Sharing teaching practice

Now that we’re moving more fully into the holiday period, I’m casting around for ideas for my teaching. After reading Nina’s piece on zombies last week I think I have some more, just as I do after interviewing for a new colleague.

Sadly, much as I’d like to share the latter, I’m going to stay quiet about it, so I can get them to write about it themselves once they are here with us. Suffice to say that it’s an idea that is close to my own heart, in that it involves some non-communication of key information, resulting in the opening up of reflection on higher orders of analysis.

As for Nina’s ideas for using World War Z in the classroom, it’s interesting to see how she has taken it in a very different direction from my own (mainly because of the big scope for exploring IR theory in the text), even if we both find ourselves noting the rise of the zombie metaphor as value-laden. The book has helped inspire me to produce my own zombie game, which I freely admit isn’t quite right yet, and Nina’s post has encouraged me to revisit the gameplay, to focus more fully on the purpose I want to achieve.

However, since it’s apparently a day for higher-order reflection, I’m struck by how we share teaching practice, since it seems to operate in a different way from other areas of academic life.

In particular, I’m thinking about how we credit ideas from others.

In research, there is a clear protocol – you reference fully and consistently. Failure to do is one of the greater crimes of academe, not least because it underpins the scientific method and its ideas of replicability and transparency (older readers can think of Pons and Fleischmann; younger readers can wonder how it even got as far as it did).

By contrast, in teaching, we very rarely the source of our teaching practice. I use simulations – at least in part – because I was taught using simulations, but I don’t credit Helen Wallace (who taught me), just as she didn’t credit whoever taught her to use them, and so on, ad infinitum.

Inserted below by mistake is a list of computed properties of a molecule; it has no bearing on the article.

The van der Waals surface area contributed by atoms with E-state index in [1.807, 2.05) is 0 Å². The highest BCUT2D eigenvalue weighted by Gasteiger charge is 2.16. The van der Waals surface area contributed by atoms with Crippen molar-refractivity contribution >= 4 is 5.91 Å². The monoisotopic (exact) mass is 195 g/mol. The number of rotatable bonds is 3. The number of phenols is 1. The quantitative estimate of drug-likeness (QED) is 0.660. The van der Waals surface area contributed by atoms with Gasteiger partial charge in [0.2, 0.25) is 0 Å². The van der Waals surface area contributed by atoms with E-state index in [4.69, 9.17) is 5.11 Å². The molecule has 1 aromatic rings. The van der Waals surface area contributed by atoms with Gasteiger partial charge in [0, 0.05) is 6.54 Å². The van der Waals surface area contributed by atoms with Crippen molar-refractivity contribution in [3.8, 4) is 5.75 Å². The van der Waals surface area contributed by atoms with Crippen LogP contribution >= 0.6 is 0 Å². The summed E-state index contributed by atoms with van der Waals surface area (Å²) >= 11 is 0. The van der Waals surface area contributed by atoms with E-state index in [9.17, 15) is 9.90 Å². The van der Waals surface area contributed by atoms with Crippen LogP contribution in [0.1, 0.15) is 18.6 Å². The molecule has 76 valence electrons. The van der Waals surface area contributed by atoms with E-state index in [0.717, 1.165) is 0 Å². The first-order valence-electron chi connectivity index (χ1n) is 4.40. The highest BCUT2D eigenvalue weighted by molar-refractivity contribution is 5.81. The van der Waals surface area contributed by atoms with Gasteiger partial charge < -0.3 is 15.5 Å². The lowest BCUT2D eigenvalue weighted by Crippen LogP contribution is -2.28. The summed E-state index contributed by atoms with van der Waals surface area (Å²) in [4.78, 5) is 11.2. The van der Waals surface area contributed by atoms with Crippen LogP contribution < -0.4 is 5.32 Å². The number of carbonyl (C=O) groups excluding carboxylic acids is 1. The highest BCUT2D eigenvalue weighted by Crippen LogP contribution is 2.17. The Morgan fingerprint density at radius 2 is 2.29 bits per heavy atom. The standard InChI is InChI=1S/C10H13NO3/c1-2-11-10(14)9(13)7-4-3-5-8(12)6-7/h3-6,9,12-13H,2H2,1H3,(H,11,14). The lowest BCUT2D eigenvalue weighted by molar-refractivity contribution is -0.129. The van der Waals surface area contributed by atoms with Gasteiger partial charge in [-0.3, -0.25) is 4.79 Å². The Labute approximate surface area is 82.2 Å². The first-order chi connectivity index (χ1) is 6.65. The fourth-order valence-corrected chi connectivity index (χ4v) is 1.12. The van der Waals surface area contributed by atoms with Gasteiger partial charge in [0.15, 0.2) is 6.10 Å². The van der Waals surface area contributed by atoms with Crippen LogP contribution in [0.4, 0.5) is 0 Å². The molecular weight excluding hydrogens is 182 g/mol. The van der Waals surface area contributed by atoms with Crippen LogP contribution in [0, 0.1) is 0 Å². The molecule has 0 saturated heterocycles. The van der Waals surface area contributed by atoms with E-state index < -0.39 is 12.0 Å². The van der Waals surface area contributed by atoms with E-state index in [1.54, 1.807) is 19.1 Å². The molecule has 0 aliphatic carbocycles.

The argument for why this is might be twofold. Firstly, no one completely replicates another’s teaching methods, so they have some degree of individual creation and innovation. Thus, in one of the few occasions when I do use someone else’s materials – a disarmament game created by Carolyn Shaw at Wichita – I also note to students that I’ve modified them, because I’m using them in a different way to Carolyn in a number of aspects. As such, it’s at least a bit ‘mine’ (although mostly hers).

Secondly, we might argue that it’s all just about vehicles for teaching, rather than substance and it’s only the latter that needs referencing. A moment’s reflection tells us that this is nonsense, since any methodology makes endless value judgments and assumptions: simulations are no different, as I argued in my APSA TLC paper this spring.

I raise all of this, not with a solution in mind, but rather an intention to bring it to discussion. Is it practical to credit the sources of our teaching practice? Is it necessary? Would it add anything?

My personal opinion is that if we are to stimulate good practice, then giving people more of a sense of where ideas come from is helpful, because it gives colleagues more incentive to share. Currently, too much good practice goes unnoticed and the potential that innovative practitioners have for building their work further is unrealised.

To take a case in point, our new colleague says our School has an excellent reputation for teaching and wants to learn from us. I’m just as interesting in learning from our new colleague, who has some excellent ideas. Just as we would hope research brings out new ideas regardless of status, so too should teaching work in the same way.

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